#6 Use the right needle for the weight of fabric

Lighter needlecord fabrics are fine with a universal 80/12, but heavier fabrics will be better with a 90/14. If you are sewing multiple layers of thicker cord fabric you may be better off with a specific Jeans needle as these have a thicker, stronger needle shaft for sewing through multiple layers without breaking.

#7 Try using a Walking Foot

As there is a pile or nap with Corduroy fabric it has the tendency to ‘creep’ when sewing two layers together as the pile rubs against itself. You can hand baste seams together to avoid this or you can try sewing with a walking foot. With the addition of a topset of dog teeth, both top and bottom players of the fabric are held securely as they pass under the presser foot to help eliminate any creeping.

#8 Minimise Pressing

Corduroy will suffer under normal pressing just as a velvet would as the pile will get squashed under the pressure of the iron. So only use the tip of the iron if you really need to and rely more on the steam from the iron and gently pat the fabric into place. If you have a needlebed pressing cloth you can use that or you can try using a square of corduroy fabric as a pressing cloth so the pile supports the pile on your garment as you gently press. 

#9 Use Sew-In Interfacing

Again to minimise any pressing, use a lightweight sew-in interfacing instead of the usual iron-on so the pile of the fabric is not squashed during the process of attaching the interfacing to the fabric.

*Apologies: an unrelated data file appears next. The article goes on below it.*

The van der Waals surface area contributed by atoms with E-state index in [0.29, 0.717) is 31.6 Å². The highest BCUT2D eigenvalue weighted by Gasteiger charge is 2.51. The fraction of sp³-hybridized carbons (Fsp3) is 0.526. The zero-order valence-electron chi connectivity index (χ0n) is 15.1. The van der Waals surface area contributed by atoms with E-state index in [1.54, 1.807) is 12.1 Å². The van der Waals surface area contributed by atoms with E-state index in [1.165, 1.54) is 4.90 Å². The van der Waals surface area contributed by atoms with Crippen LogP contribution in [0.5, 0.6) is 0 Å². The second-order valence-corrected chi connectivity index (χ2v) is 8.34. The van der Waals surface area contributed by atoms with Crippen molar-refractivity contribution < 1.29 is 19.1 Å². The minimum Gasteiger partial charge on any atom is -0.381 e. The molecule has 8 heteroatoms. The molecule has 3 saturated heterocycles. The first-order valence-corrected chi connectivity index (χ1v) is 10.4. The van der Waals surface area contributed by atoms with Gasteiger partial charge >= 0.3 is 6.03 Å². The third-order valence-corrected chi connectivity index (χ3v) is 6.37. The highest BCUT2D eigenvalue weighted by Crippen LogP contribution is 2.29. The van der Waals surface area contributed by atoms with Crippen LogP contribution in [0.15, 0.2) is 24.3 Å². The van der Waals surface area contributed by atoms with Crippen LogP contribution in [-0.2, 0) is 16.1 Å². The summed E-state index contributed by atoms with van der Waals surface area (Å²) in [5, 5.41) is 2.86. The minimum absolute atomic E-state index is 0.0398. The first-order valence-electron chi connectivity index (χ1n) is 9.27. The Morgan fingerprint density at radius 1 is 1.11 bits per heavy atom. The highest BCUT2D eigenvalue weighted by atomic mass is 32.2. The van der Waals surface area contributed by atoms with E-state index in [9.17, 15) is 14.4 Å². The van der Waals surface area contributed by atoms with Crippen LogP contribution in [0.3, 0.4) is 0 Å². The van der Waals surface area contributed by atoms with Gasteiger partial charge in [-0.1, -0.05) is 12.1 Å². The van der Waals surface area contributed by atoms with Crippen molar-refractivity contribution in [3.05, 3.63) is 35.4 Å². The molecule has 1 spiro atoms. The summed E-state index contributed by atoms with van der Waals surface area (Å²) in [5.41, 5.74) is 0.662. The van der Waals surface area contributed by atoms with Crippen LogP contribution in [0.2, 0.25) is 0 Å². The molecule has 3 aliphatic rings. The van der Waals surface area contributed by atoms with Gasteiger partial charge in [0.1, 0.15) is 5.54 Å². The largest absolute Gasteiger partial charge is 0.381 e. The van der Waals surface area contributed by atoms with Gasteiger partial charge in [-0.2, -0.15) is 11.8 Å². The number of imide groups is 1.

#10 Finish the edges

Due to the pile on corduroy fabric there is a fair amount of shed from the raw edges of the fabric, so it is always best to finish the raw edges of the garment if it’s going to be left unlined. If you have an overlocker that will give you a much more professional finish, but you can also use bound seams (Hong Kong seams)  to add more interest and give it a more high-end look. 

#11 Reduce the bulk in the seam allowances

The seams on a corduroy garment can get a little bulky as the pile on the fabric adds to the thickness of the seam. So make sure to clip carefully into any curves and to grade or layer the seam allowances to reduce any excess fabric. 

#12 Keep a scrap of Fabric to use as a Clothes Brush

After a while the pile of corduroy fabrics can become a little dulled with just wearing the garment. You can use a scrap of cord fabric to act as a clothes brush. Just stroke the scrap against the nap of the garment to fluff up the pile and rejuvenate your corduroy clothes.

Now you have the 101 on sewing with corduroy here are some of our patterns that would work beautifully with Corduroy fabrics.

  • Helena  – Corduroy would really help you get the pintucks perfect

  • Viola – Use corduroy as just the out longer skirt, maybe with a lining and zip instead of buttons

  • Hero Trouser – Cord with a little bit of stretch will make super comfy trousers

  • Beatrice – A corduroy beatrice would be really hard wearing but super stylish